jmgoyder

wings and things

Imagined conversation 8

Me: I’ve decided to go on a health kick – exercise every day, only eat natural foods – I’m even sprouting mung beans again.

Anthony (yawning): The deja vu is killing me.

Me: I’ve even started using those weights of yours – you know the red ones that were in your nursing home room.

Anthony: You mean the ones I used to pretend I thought I was good at?

Me: Yes, I mean no. Wait a sec. I thought I was the one who was pretending you were good at it.

Anthony: Jules?

Me: Yes?

Anthony: I may have had a spot of dementia, but I wasn’t a complete fool.

Me: I wasn’t saying that and you know it!

Anthony: About your health kick….

Me: What about it?

Anthony: Long may it last.

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Imagined conversation 5

Me: I just cancelled yet another social thing – lunch with some of my favourite people. I was so looking forward to it!

Anthony: Everyone loves you, Jules. They keep asking about you.

Me: Who?

Anthony: You know, the teachers and the bosses. They keep asking me where you are.

Me: I’m not doing so well this morning.

Anthony: Why are you crying? Please don’t cry, Jules – please.

Me: Well Ming told me to keep crying this morning; he said, “Mum, don’t stop crying – keep crying as much as you can.”

Anthony: About me?

Me: Well who the hell else would I be crying about?

Anthony: I like it when you’re feisty.

Me: Argh!

Anthony: I so desire you.

Me: Oh not that again!

Anthony: The imagination is immaculate.

Me: You sound just like Ming! He calls everything immaculate.

Anthony: Good boy.

Me: You are both so illiterate!

Anthony: Yes but I helped you do that PhD – remember?

Me: I forgot about that actually – yeah, the Foucault bit?

Anthony: He seemed like a great guy to me.

Me: Yeah, he had some amazing ideas but he died.

Anthony: Then he’s probably here somewhere. Do you want me to shout him a beer?

Me: Can you find my dad too?

Anthony: I can try but this place is not what you think it is.

Me: You mean Heaven?

Anthony: To hell with heaven, Jules!

Me: What do you mean?

Anthony: I’m still milking cows!

Me: Oh! That’s fantastic….

 

 

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Imagined conversation 4

Me: Hi Ants.

Anthony: Hi Jules.

Me: I’m so much better. I can’t believe it – it’s such a relief!

Anthony: That’s good, Jules.

Me: Is there any way you can put a bit more animation into your voice? I’m beginning to forget your voice, you know, the one you used to have before Parkinson’s disease.

Anthony: IS THIS BETTER?

Me: I think so but you sound really fake.

Anthony: I’ll try harder, okay?

Me: That would be great because I didn’t realise until today that I had forgotten how you used to speak. I know it was always loud and booming with enthusiasm but I can’t remember what you actually said before you got sick.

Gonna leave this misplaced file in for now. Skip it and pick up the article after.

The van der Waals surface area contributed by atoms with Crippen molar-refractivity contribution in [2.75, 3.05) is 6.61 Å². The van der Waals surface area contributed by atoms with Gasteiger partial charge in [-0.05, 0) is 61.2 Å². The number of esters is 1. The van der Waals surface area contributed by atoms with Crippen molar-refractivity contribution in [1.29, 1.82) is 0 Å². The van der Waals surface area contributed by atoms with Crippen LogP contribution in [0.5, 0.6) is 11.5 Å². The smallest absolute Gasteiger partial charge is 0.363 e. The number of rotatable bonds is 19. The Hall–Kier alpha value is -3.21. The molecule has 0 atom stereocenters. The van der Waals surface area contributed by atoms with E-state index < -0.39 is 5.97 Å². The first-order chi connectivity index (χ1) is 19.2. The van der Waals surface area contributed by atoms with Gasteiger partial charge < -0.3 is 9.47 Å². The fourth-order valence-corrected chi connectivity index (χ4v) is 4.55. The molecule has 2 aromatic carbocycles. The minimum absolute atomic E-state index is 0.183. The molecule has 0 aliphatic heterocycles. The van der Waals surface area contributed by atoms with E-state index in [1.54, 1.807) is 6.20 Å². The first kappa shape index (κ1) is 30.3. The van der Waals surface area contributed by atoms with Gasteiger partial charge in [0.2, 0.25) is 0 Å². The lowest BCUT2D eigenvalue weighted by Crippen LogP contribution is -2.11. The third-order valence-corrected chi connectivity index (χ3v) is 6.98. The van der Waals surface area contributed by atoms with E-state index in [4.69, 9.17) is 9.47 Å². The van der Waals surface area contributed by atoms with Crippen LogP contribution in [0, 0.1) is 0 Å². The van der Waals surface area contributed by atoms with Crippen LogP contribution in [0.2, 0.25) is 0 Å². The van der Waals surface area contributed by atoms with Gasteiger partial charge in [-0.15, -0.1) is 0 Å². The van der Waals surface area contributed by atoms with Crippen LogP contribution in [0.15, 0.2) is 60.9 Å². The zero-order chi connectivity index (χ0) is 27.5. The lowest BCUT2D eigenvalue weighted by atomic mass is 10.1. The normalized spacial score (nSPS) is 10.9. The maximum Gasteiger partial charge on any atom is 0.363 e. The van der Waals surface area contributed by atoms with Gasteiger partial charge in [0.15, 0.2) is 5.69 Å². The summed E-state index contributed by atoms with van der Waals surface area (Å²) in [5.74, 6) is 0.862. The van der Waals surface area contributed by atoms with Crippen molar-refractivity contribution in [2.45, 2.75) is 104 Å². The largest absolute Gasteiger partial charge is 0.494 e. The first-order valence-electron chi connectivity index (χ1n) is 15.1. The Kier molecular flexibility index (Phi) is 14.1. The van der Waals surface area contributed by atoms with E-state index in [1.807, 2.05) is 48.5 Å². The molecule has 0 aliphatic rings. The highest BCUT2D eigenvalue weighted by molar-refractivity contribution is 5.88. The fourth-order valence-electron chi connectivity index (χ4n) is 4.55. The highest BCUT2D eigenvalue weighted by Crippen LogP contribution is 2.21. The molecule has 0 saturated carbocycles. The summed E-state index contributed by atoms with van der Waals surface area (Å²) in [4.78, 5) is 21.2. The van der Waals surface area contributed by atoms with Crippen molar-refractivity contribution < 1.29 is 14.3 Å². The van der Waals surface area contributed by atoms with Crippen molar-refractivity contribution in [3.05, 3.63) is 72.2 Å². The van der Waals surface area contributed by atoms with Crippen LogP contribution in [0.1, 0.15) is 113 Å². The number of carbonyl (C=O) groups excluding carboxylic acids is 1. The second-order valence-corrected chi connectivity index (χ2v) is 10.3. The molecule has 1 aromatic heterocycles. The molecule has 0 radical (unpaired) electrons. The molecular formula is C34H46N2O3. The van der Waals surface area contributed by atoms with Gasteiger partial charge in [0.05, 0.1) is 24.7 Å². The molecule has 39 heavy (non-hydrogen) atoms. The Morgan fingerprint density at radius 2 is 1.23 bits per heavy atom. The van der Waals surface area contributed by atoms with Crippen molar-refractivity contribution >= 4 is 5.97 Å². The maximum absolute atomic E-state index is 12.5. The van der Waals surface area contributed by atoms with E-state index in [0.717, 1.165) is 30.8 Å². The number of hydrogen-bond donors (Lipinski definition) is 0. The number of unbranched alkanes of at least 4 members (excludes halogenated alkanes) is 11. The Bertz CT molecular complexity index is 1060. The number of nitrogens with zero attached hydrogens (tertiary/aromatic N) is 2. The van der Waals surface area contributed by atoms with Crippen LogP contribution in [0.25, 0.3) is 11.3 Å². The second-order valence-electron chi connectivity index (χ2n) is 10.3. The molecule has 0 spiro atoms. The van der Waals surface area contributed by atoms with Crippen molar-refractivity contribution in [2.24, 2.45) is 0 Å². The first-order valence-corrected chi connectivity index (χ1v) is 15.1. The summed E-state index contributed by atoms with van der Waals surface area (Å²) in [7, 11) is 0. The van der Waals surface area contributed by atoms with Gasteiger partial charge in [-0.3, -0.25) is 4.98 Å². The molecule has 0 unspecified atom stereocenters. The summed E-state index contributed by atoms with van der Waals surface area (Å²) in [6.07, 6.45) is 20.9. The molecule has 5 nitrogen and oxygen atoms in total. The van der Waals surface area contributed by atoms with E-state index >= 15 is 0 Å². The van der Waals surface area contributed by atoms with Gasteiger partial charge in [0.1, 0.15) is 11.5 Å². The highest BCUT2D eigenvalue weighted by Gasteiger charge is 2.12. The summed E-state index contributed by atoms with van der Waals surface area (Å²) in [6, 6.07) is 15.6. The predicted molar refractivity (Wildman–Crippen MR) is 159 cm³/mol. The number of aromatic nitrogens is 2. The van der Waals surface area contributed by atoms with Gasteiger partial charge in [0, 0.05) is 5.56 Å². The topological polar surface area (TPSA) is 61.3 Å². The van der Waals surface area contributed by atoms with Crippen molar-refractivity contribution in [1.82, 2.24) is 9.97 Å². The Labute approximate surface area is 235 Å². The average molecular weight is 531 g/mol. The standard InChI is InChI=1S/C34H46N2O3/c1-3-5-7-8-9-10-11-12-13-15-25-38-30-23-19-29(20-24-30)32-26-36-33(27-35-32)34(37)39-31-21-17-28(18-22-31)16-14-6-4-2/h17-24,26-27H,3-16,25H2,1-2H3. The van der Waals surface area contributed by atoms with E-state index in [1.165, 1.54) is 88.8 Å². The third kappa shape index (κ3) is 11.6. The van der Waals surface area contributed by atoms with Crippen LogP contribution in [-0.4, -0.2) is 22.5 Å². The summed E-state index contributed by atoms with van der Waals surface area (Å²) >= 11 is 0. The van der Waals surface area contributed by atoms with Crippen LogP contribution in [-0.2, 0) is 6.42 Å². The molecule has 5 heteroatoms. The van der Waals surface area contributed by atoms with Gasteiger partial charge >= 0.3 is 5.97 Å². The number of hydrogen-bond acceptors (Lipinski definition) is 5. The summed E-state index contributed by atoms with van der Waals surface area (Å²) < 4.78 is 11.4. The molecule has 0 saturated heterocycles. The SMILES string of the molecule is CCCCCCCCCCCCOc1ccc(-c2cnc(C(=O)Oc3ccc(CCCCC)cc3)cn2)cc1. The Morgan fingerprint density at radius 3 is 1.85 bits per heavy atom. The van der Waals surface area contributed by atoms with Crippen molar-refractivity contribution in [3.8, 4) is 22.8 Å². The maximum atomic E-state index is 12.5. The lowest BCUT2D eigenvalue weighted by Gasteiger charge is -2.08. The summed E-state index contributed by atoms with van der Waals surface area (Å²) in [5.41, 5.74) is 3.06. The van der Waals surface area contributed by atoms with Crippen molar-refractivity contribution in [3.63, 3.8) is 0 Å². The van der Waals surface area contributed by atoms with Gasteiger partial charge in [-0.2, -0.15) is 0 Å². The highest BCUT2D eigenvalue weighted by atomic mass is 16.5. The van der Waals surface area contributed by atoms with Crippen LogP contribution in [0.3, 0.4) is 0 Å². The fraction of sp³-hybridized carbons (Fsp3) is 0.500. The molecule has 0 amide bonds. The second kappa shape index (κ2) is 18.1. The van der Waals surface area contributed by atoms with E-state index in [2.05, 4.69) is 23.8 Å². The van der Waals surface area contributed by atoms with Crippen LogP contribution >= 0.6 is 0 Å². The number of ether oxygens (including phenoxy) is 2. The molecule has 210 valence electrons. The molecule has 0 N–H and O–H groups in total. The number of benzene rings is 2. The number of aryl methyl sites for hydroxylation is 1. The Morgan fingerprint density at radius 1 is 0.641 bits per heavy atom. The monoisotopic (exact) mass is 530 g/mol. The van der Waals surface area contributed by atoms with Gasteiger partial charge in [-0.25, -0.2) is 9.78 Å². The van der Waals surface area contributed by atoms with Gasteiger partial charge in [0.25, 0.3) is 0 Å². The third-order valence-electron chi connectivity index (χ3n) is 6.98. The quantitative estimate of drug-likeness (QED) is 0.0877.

Anthony: Probably a lot of bullshit.

Me: No way! You could sometimes be quite profound actually, even after you got sick.

Anthony: That’s good, Jules.

Me: You’ve already said that.

[Anthony sighs]

Me: Sorry.

Anthony: You have absolutely nothing to be sorry about. How is the …?

Me: The son? Ming?

Anthony: That’s the one. Yes.

Me: He is amazing – a rock! He has this extraordinary ability to do empathy without getting down in the dumps himself. We are so lucky to have this incredible son, aren’t we!

[Anthony nods]

Me: Sometimes I hear his loud laugh on the phone with someone and it sounds exactly like you – exactly! It’s a bit disconcerting.

Anthony: That’s good, Jules.

Me: Oh, okay, you sound tired.

Anthony: That’s you, not me.

Me: I couldn’t wait to get home so I could talk to you like this, Ants! My psychologist will either be relieved or have me committed.

Anthony: You’ll be right, Jules.

Me: Okay, good night, Ants. I love you.

Anthony: ‘Night, Jules. Give me a kiss on my heavenly brow.

Me: OMG, it IS you!

Note to readers: I am not going mad – this is great fun, sort of.

 

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Volunteering

You know how something just clicks into place? That sensation of the absolute ‘rightness’ of a situation? A snap of clarity? Noticing something really tiny and recognising it as huge?

Well, having clambered up and out my pit of absolute despair (with the help of a new medication and a compassionate doctor), I have gone back to volunteering with a newfound energy. For a couple of years now I have volunteered for various organisations but, even as I was facilitating – or helping to facilitate – meetings to support families of people with Dementia, visiting nursing home residents with and without Dementia, and doing some public speaking, there was something that didn’t quite click.

My usually buoyant personality was being slowly squashed by my anxiety about Anthony, the fear of him maybe dying slowly and painfully and then, of course, the still-resonating shock of his sudden death.

As a volunteer, I was so positive to begin with; I had so much wonderful, funny, innovative stuff to say about how to relate, enjoyably, with a person who has Dementia. But, as Anthony’s health declined and he became more and more incapacitated, my energy flew away, terrified, I guess, that I was going to lose him.

One of the strangest things about bereavement is knowing how your own grief is a tiny thing compared to others – people who have lost children especially. I only know a few of these people but I do know that their grief is on a different planet from mine; mine is miniscule and I think it’s important to emphasise this. I feel guilty to be so grief-stricken when there are others who have much greater grief.